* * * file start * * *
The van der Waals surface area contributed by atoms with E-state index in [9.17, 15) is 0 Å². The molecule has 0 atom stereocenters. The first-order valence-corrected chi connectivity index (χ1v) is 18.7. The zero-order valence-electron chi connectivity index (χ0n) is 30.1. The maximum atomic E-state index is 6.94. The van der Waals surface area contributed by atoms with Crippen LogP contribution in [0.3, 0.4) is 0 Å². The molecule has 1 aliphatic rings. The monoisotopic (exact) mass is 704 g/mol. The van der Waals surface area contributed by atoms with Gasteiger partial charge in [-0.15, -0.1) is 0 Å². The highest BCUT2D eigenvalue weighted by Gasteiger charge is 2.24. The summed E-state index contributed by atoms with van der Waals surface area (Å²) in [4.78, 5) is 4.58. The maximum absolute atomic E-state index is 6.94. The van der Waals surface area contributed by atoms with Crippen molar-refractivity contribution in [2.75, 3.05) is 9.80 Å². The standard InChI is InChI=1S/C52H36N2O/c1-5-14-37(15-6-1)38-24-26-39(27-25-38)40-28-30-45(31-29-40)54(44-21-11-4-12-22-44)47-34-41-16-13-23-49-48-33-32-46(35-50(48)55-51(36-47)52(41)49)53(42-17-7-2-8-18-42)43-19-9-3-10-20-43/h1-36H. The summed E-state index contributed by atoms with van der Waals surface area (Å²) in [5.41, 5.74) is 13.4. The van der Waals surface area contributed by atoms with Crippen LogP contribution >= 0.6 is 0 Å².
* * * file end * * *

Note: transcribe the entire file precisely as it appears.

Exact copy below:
The van der Waals surface area contributed by atoms with E-state index in [9.17, 15) is 0 Å². The molecule has 0 atom stereocenters. The first-order valence-corrected chi connectivity index (χ1v) is 18.7. The zero-order valence-electron chi connectivity index (χ0n) is 30.1. The maximum atomic E-state index is 6.94. The van der Waals surface area contributed by atoms with Crippen LogP contribution in [0.3, 0.4) is 0 Å². The molecule has 1 aliphatic rings. The monoisotopic (exact) mass is 704 g/mol. The van der Waals surface area contributed by atoms with Gasteiger partial charge in [-0.15, -0.1) is 0 Å². The highest BCUT2D eigenvalue weighted by Gasteiger charge is 2.24. The summed E-state index contributed by atoms with van der Waals surface area (Å²) in [4.78, 5) is 4.58. The maximum absolute atomic E-state index is 6.94. The van der Waals surface area contributed by atoms with Crippen molar-refractivity contribution in [2.75, 3.05) is 9.80 Å². The standard InChI is InChI=1S/C52H36N2O/c1-5-14-37(15-6-1)38-24-26-39(27-25-38)40-28-30-45(31-29-40)54(44-21-11-4-12-22-44)47-34-41-16-13-23-49-48-33-32-46(35-50(48)55-51(36-47)52(41)49)53(42-17-7-2-8-18-42)43-19-9-3-10-20-43/h1-36H. The summed E-state index contributed by atoms with van der Waals surface area (Å²) in [5.41, 5.74) is 13.4. The van der Waals surface area contributed by atoms with Crippen LogP contribution >= 0.6 is 0 Å².